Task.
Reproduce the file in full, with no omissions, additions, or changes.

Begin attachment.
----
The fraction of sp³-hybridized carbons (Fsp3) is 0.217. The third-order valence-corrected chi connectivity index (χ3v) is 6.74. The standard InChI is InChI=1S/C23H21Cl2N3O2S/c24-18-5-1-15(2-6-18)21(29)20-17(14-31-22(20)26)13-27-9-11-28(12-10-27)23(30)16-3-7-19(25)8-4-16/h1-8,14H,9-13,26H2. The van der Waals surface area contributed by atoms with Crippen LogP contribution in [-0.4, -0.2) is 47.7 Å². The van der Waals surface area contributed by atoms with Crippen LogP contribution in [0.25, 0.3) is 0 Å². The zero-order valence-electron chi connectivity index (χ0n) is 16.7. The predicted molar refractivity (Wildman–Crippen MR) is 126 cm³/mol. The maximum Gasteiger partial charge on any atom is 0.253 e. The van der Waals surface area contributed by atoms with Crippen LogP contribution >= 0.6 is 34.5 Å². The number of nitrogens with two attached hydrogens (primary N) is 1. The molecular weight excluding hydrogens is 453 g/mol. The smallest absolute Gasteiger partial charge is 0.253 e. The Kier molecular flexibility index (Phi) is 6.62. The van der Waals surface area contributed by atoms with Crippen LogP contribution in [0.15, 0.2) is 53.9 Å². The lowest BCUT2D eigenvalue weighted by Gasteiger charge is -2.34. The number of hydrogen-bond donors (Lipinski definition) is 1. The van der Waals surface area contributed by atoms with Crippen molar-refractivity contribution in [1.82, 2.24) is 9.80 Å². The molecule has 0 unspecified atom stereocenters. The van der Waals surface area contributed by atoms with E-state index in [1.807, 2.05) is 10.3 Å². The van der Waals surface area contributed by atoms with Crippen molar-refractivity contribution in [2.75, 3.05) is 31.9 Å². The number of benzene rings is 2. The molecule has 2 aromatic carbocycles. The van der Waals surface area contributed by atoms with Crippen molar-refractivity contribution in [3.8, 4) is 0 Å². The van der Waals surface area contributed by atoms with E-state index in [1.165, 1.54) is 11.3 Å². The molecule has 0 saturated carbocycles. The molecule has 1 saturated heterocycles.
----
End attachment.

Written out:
The fraction of sp³-hybridized carbons (Fsp3) is 0.217. The third-order valence-corrected chi connectivity index (χ3v) is 6.74. The standard InChI is InChI=1S/C23H21Cl2N3O2S/c24-18-5-1-15(2-6-18)21(29)20-17(14-31-22(20)26)13-27-9-11-28(12-10-27)23(30)16-3-7-19(25)8-4-16/h1-8,14H,9-13,26H2. The van der Waals surface area contributed by atoms with Crippen LogP contribution in [-0.4, -0.2) is 47.7 Å². The van der Waals surface area contributed by atoms with Crippen LogP contribution in [0.25, 0.3) is 0 Å². The zero-order valence-electron chi connectivity index (χ0n) is 16.7. The predicted molar refractivity (Wildman–Crippen MR) is 126 cm³/mol. The maximum Gasteiger partial charge on any atom is 0.253 e. The van der Waals surface area contributed by atoms with Crippen LogP contribution >= 0.6 is 34.5 Å². The number of nitrogens with two attached hydrogens (primary N) is 1. The molecular weight excluding hydrogens is 453 g/mol. The smallest absolute Gasteiger partial charge is 0.253 e. The Kier molecular flexibility index (Phi) is 6.62. The van der Waals surface area contributed by atoms with Crippen LogP contribution in [0.15, 0.2) is 53.9 Å². The lowest BCUT2D eigenvalue weighted by Gasteiger charge is -2.34. The number of hydrogen-bond donors (Lipinski definition) is 1. The van der Waals surface area contributed by atoms with Crippen molar-refractivity contribution in [1.82, 2.24) is 9.80 Å². The molecule has 0 unspecified atom stereocenters. The van der Waals surface area contributed by atoms with E-state index in [1.807, 2.05) is 10.3 Å². The van der Waals surface area contributed by atoms with Crippen molar-refractivity contribution in [2.75, 3.05) is 31.9 Å². The number of benzene rings is 2. The molecule has 2 aromatic carbocycles. The van der Waals surface area contributed by atoms with Crippen molar-refractivity contribution in [3.8, 4) is 0 Å². The van der Waals surface area contributed by atoms with E-state index in [1.165, 1.54) is 11.3 Å². The molecule has 0 saturated carbocycles. The molecule has 1 saturated heterocycles.